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Carlson: All hail the new flagship

Chris Carlson
Carlson Chronicles

Idaho media recently carried reports that the State Board of Education had unanimously voted to strip the word “flagship” from the University of Idaho’s mission statement.

President Duane Nellis appeared stunned by the move. He should not have been – even this scribe pointed out a year ago in several columns that shang-haing the title of flagship away from the land grant university was part of BSU President Bob Kustra’s five-year game plan to have the Boise State campus be perceived by the public and politicians as the real flagship in Idaho’s university system.

The apparent ease with which President Kustra pulled off the move not only is a testament to his political and p.r. skills, it also says much about President Nellis’ passive nature. Vandal partisans should ask pointedly why their president, despite all the obvious signs, failed to see this coming and did nothing to block it.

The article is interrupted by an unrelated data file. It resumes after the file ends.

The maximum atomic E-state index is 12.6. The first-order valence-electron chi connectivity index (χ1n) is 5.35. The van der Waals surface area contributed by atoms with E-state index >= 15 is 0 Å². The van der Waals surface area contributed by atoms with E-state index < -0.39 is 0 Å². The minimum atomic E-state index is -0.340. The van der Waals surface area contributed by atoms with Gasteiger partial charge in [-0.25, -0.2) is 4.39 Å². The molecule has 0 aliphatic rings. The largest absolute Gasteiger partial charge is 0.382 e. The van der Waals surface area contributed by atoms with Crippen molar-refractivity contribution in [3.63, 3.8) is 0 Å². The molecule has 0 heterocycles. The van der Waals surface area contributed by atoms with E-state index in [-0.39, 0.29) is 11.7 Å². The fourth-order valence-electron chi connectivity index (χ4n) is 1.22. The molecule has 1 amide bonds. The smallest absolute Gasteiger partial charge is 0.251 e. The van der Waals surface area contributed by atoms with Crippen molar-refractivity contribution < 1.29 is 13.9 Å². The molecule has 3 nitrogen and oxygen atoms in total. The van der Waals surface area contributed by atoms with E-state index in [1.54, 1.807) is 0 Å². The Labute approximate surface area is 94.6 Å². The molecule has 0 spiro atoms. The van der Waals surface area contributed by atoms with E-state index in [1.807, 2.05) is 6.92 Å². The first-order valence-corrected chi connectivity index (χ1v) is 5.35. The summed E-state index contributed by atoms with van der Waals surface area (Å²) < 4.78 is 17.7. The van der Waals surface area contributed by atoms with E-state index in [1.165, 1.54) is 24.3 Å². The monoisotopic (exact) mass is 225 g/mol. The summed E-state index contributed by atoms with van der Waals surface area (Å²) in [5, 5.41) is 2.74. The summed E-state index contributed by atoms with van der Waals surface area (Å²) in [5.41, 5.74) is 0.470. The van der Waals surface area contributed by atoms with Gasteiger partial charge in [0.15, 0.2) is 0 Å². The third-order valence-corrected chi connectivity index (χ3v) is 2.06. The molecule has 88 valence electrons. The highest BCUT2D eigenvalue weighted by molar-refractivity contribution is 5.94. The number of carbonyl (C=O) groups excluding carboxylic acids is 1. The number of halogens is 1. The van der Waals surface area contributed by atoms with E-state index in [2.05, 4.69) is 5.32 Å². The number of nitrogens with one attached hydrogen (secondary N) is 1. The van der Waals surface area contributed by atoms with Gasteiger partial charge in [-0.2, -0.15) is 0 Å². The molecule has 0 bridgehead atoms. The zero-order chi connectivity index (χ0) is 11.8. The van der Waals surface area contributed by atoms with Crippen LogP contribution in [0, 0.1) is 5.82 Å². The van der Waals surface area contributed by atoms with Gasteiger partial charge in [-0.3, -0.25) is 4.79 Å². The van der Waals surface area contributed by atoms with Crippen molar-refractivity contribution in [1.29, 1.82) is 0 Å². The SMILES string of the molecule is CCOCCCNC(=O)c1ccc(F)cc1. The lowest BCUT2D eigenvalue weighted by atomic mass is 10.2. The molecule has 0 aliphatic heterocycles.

One has to ask pointedly also, where were the two Idaho board members with the most obvious connections to the University of Idaho, Bill Goesling and Emma Atchley, and why did they go along? Surely they could not help recognizing from a p.r. standpoint alone how insulting to the University of Idaho this slap in the face would be.

Looking over the horizon and anticipating what is coming is clearly art and not science. Some see various pieces of information, connect the dots more quickly, and draw pretty good conclusions about what’s coming around the bend. Then there are those who one can present with all sorts of data showing the loaded dump truck around the corner and still refuse to believe it until it is seconds from running them over. The latter is the case with Duane Nellis and the University of Idaho.